Will Nixon

Hudson Valley Poetry Blog

Will Nixon

Our very good friend from downstate, Will Nixon, sent us the following announcement regarding some updates to the Hudson Valley Poetry Blog that he runs.

Hello Everyone,

Two major poets will appear this Saturday at 5 pm at Woodstock’s Colony Cafe. Here’s my piece about Tim Seibles, who’s among my favorite discovery of this year http://willnixon.com/scratch  And here’s Celia Bland’s appreciation of Jean Valentine which first ran in American Poetry Review http://willnixon.com/valentinebland For more info, visit the Golden Notebook’s website http://www.goldennotebook.com/event/woodstock-poetry-society-festival-presents-jean-valentine-tim-seibles

Last week marked the second anniversary of the death of my dear friend and former wife, Emma Segal. Several poems brought back memories http://willnixon.com/windfucker   http://willnixon.com/weddingtrees As did a hike in the Hudson Highlands http://willnixon.com/mount-taurus-emma-segal

Meet two friends: Bruce Weber, a downtown poet who now writes upstate http://willnixon.com/bruce-weber   Georganna Millman still recovering from the Catskill floods http://willnixon.com/georganna-millman

And a lot more from poets near and far. Judy Lechner checks one off her bucket list http://willnixon.com/lechner Leslie Gerber occupies my blog http://willnixon.com/leslie-gerber  Phillip Levine offers his “Complete Chronogram Quips” http://willnixon.com/chronogramquips  Chris Kluge tells us why she reads poetry http://willnixon.com/tenderness-by-christine-boyka-kluge Alan Casline finds his life mapped out in the Normanskill Watershed http://willnixon.com/alan-casline-watershed-poet Jo Pitkin praises Nancy Willard, one of our finest Hudson Valley poets http://willnixon.com/bread-loaf-to-sugarloaf Gray Jacobik writes a remarkable memoir in verse about her troubled son http://willnixon.com/grayjacobik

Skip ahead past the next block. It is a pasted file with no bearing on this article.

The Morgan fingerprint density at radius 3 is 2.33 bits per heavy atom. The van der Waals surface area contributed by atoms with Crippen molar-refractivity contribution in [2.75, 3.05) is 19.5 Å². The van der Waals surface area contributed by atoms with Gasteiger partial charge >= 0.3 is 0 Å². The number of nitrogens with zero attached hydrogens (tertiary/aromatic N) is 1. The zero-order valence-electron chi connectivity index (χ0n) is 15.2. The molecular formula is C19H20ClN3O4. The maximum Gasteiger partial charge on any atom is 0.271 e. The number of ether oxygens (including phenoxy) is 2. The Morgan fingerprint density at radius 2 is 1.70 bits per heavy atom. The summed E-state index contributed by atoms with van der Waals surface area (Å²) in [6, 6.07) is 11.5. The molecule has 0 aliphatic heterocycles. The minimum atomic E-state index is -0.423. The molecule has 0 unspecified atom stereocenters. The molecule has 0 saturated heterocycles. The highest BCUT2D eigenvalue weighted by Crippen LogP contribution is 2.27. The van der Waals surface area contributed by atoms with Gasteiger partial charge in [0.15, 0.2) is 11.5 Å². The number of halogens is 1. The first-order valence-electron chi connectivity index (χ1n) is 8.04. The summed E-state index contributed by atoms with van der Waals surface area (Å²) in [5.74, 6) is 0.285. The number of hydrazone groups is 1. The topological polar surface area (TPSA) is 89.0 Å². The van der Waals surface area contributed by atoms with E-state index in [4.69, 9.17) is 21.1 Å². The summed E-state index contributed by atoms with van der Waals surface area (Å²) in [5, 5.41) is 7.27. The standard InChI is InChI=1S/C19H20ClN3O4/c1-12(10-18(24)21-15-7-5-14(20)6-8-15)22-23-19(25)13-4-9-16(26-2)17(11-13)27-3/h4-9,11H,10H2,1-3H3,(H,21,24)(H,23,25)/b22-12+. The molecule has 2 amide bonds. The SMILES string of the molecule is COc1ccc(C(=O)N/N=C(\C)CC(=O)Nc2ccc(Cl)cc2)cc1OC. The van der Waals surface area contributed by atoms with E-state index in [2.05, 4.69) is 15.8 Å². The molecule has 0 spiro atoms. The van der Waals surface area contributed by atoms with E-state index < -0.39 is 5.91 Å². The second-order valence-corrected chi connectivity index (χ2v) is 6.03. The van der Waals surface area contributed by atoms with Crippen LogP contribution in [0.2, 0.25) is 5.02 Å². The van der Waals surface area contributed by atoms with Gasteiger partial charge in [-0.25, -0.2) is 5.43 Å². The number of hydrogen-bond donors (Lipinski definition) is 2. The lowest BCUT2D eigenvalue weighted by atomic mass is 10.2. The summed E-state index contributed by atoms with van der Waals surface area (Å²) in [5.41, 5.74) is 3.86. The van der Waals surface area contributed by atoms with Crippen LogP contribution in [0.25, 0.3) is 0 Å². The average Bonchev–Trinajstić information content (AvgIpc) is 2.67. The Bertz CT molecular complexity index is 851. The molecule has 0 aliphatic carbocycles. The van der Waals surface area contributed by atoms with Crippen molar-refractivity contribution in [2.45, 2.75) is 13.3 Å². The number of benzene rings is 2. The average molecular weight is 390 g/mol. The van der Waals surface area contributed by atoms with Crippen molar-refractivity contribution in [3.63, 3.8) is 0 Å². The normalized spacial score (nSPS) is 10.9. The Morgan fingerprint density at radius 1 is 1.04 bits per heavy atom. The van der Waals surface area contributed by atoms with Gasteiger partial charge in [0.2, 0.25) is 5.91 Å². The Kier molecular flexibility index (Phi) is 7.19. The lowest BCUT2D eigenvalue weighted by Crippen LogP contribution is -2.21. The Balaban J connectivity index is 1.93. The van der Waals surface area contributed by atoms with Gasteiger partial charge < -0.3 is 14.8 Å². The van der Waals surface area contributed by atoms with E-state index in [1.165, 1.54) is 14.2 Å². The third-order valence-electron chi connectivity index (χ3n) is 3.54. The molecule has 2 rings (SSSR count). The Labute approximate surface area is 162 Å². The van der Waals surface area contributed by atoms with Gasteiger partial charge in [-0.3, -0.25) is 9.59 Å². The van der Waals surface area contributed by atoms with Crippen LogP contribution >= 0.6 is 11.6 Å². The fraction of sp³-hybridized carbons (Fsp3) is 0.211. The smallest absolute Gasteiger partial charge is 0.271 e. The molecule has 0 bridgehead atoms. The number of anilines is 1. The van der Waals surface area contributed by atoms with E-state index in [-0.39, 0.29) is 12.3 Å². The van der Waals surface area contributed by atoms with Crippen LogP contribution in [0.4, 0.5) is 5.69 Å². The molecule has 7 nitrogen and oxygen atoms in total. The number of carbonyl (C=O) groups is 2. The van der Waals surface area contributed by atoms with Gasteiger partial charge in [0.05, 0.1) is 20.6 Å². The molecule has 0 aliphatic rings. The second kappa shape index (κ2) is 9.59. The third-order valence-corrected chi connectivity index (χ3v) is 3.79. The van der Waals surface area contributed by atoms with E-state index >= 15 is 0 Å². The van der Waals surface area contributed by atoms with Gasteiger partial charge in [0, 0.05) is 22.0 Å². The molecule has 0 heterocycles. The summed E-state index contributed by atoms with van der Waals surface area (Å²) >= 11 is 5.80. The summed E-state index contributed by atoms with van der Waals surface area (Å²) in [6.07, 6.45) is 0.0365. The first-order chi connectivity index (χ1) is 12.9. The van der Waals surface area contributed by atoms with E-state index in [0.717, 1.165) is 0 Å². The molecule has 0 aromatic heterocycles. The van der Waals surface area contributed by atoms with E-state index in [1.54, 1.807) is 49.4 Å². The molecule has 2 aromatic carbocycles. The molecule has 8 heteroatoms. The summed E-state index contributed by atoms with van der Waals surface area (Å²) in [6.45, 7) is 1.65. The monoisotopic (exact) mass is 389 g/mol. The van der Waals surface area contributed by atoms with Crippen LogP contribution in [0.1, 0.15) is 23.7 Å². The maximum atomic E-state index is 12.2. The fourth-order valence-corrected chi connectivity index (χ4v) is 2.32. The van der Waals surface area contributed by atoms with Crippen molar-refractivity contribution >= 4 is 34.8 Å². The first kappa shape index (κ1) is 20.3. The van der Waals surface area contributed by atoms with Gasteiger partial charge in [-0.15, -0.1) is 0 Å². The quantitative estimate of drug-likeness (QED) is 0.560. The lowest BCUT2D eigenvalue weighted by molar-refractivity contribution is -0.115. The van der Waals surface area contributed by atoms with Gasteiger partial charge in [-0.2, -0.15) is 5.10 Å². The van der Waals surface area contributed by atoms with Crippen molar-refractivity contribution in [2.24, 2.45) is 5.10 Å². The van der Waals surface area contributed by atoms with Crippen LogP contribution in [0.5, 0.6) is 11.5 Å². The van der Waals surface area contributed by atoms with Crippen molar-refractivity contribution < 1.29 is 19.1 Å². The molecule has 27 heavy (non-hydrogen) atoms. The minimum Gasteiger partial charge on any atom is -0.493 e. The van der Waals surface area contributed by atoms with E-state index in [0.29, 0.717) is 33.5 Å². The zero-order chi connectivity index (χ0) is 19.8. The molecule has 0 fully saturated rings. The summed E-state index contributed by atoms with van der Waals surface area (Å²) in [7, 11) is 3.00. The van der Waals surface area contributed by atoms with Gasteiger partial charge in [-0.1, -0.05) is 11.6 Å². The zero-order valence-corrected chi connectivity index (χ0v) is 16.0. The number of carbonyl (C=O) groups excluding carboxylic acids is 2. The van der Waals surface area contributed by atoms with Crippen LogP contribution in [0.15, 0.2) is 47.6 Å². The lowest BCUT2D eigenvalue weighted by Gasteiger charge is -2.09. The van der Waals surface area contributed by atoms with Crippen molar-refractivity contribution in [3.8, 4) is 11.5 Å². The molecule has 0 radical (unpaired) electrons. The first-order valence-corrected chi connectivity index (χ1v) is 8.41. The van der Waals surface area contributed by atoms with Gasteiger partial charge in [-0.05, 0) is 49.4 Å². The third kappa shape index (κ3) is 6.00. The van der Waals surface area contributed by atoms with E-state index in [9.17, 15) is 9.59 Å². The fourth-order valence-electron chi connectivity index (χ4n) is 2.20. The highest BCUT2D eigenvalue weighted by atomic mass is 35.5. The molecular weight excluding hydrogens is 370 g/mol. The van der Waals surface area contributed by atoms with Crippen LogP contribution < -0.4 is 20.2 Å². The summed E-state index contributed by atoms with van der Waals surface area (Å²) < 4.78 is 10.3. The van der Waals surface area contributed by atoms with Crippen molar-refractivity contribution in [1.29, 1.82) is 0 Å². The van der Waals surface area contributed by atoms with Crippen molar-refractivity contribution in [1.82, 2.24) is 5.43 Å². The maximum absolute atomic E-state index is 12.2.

I also survive Sparrow’s translation of my poem into plain English. He’s made mincemeat out of New Yorker poems. He makes mincemeat out of mine. But, hey, he’s a genius. http://willnixon.com/sparrow

What’s the nuttiest thing you’ve done to procrastinate? http://willnixon.com/procrastinate

Next week the zombies are coming. http://willnixon.com/why-i-love-zombies

Tomorrow I blog about Philip Schultz’s new book, My Dyslexia. Here’s why this short memoir meant so much to me, a poem from my own collection, My Late Mother as a Ruffed Grouse:


The year I learned the hangman’s noose,
I tied it everywhere: tire swings, clothes lines,
the drawstrings on the rec room curtains
that hung my pinkie purple during commercials.
“The doctor says you only want attention
because of your little brother,” Mom said,
cupping her dishpan hands like horse blinders,
so she wouldn’t see my purple finger, my eyelids folded
inside out like plum skins. My doctor didn’t wear
a white coat, didn’t depress my tongue
with an extra-wide popsicle stick. In a bow tie
always tilted to the side like a stopped propeller,
he played checkers and asked me easy questions,
like why I felt it necessary to pour dirt
down my brother’s underwear. “Because I like to,”
I said, “besides he doesn’t care.” My doctor never
smiled or frowned when I jumped his pieces,
sometimes three in a row. “Do you enjoy pulling
his pants down in public?” he asked.
“He doesn’t care. He’s dyslexic. Ask my mom.”
“And what does dyslexic mean?”
“It means,” I said, “he throws a baseball like a girl.
He gets to stay home from school in his bathrobe
because he didn’t do his homework. He’s fat,
and he’ll eat ants if I tell him to.”
My doctor suddenly jumped four pieces and chose red
for the next game. “I think it means you should be nice
to him,” my doctor said. “Yeah,” I said,
“but you’re not his brother.”